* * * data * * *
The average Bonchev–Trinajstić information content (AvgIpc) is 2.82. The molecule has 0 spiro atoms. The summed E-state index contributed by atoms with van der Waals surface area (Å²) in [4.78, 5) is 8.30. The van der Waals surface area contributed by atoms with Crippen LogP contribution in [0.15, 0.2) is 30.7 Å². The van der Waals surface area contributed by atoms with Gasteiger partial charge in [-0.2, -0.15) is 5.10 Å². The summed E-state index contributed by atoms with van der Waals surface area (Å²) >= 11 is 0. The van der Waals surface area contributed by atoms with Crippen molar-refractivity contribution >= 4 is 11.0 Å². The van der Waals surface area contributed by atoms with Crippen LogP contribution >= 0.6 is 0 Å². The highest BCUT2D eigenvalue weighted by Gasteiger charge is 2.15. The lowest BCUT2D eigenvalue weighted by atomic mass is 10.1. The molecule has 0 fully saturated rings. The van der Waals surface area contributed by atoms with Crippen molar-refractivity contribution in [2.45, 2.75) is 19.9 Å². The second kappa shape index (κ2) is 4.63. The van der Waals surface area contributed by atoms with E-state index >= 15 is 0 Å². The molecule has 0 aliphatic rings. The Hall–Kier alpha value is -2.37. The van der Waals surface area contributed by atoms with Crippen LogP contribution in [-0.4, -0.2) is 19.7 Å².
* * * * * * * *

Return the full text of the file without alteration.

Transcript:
The average Bonchev–Trinajstić information content (AvgIpc) is 2.82. The molecule has 0 spiro atoms. The summed E-state index contributed by atoms with van der Waals surface area (Å²) in [4.78, 5) is 8.30. The van der Waals surface area contributed by atoms with Crippen LogP contribution in [0.15, 0.2) is 30.7 Å². The van der Waals surface area contributed by atoms with Gasteiger partial charge in [-0.2, -0.15) is 5.10 Å². The summed E-state index contributed by atoms with van der Waals surface area (Å²) >= 11 is 0. The van der Waals surface area contributed by atoms with Crippen molar-refractivity contribution >= 4 is 11.0 Å². The van der Waals surface area contributed by atoms with Crippen LogP contribution >= 0.6 is 0 Å². The highest BCUT2D eigenvalue weighted by Gasteiger charge is 2.15. The lowest BCUT2D eigenvalue weighted by atomic mass is 10.1. The molecule has 0 fully saturated rings. The van der Waals surface area contributed by atoms with Crippen molar-refractivity contribution in [2.45, 2.75) is 19.9 Å². The second kappa shape index (κ2) is 4.63. The van der Waals surface area contributed by atoms with E-state index >= 15 is 0 Å². The molecule has 0 aliphatic rings. The Hall–Kier alpha value is -2.37. The van der Waals surface area contributed by atoms with Crippen LogP contribution in [-0.4, -0.2) is 19.7 Å².